2. Known Art

As will be appreciated by those skilled in the art, toilets have evolved considerably since their introduction. Although various different designs are currently being used, most toilets share several features and functions. For example, conventional toilets generally include a permanently mounted bowl that is filled with water. The bowl is supported by a frame with a seat and an integral reservoir. The reservoir contains the necessary amount of water to "flush" the toilet after use. The frame is generally positioned over a drain through which the flushed wastewater with entrained contents are conducted. The drain connects to an appropriate sewer connection to channel the wastewater away from the structure and to an appropriate receptacle. Further, most toilets are typically housed in an enclosure to give the user privacy.

One of the problems associated with permanent structures that house conventional toilets is that they are not readily portable. Another problem associated with conventional toilets is that their large size and weight make them difficult to transport easily. Another problem with convention al toilets is that their plumbing and associated fixtures are not readily mobile. As a result, most toilets are not portable.

However, there exists a need for portable toilets for use while camping, hiking, hunting or participating in other activities where conventional toilets are not readily accessible. At most remote locations, such as many campsites, recreational parks, fields, woods, hiking trails, state parks, wildlife preserves and sanctuaries, wilderness retreats, national forests and the like, toilets are generally not widely available and/or accessible. While many persons enjoy the solitude these remote locations afford, they often forgo these locations because of the attendant lack of sanitary toilets. These persons deserve the convenience and comfort of a sanitary toilet at these locales.

Furthermore, toilets are often not readily available when traveling. In such instances, the traveler may find themselves in a deserted region or area with no conventional toilet facilities available. Such travelers also deserve the comfort and sanitation of a toilet.

Moreover, it is desirable to provide a personal device that may be deployed by a user relatively quickly. In this manner, their primary activity does not become the necessity of assembling a toilet. This also enables the user to return to their former activity more quickly while also maintaining sanitary conditions.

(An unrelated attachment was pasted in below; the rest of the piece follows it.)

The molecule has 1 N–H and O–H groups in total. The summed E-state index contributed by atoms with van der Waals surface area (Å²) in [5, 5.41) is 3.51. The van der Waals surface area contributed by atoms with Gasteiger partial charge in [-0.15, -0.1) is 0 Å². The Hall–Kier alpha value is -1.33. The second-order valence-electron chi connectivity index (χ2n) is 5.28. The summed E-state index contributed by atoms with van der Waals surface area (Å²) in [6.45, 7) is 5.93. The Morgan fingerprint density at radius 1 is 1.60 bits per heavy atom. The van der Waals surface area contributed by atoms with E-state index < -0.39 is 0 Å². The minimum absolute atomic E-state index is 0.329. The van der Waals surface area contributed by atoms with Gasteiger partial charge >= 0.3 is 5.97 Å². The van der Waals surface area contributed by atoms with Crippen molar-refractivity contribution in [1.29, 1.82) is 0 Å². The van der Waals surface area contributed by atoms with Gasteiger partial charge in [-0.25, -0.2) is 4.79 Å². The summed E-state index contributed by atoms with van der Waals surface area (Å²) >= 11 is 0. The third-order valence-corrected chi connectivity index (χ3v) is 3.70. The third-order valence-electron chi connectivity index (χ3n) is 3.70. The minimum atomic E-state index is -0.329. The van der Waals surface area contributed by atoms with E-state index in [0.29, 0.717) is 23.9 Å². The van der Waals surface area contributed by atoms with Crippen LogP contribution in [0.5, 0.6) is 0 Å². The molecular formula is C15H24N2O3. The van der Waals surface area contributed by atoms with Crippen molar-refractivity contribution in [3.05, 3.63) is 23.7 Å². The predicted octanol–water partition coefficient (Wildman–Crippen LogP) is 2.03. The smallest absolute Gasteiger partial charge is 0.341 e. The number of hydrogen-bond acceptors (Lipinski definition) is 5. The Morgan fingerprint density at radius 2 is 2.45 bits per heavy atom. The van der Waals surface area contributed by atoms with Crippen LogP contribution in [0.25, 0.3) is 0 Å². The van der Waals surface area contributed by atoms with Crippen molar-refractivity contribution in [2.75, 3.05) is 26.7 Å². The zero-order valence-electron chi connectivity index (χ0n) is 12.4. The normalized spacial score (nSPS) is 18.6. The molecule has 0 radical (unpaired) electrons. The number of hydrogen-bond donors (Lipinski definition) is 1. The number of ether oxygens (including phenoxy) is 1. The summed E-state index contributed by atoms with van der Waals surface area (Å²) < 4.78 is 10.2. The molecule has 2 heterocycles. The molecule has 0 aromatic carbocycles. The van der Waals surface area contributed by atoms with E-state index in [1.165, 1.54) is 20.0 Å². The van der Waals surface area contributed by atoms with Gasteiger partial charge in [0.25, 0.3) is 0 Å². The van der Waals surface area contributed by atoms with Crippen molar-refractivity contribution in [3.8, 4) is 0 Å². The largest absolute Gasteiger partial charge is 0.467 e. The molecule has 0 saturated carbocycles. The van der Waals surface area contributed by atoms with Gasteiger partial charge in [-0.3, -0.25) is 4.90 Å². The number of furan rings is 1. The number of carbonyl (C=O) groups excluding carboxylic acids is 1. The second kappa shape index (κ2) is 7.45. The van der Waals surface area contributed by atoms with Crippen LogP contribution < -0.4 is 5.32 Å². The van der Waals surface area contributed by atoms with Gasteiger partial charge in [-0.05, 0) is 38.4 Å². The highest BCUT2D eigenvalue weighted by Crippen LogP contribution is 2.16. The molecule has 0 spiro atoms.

Many of the toilets on the market today are large permanent structures, such as the previously described conventional toilets. These type of structures are not suited for outdoor use because of the weight of the structures and their bulky nature. For example, conventional toilets often weigh in excess of ten pounds and contain at least two gallons of water weighing an additional eighteen pounds. Thus, a conventional toilet can easily exceed twenty-eight pounds in weight. These structures are also not suited for transportation to remote locations for the same reasons.

Other types of portable toilets have previously been proposed to address these concerns. For example, U.S. Pat. No. 4,199,826, shows a portable toilet combination. This device shows a structure shaped like a suitcase. The device has various compartments for storing accessories and a central compartment for waste reception. While the device may be portable in some fashion, it appears to be relatively large and bulky. Consequently, it would be difficult to transport easily, especially for backpackers and the like. Also, it appears as if the device would require an inordinately large amount of storage space when not in use. Thus, it would adversely affect the storage space otherwise available to a traveller in a vehicle.

Another portable toilet example is shown in U.S. Pat. No. 5,524,301. This device shows two separate components that may be folded to decrease the overall bulk of the device. However, the device does not appear to provide a suitable seating structure when not in use as a toilet. Also, the device is not a unitary structure and the disparate top could be easily lost or misplaced, causing the device to malfunction.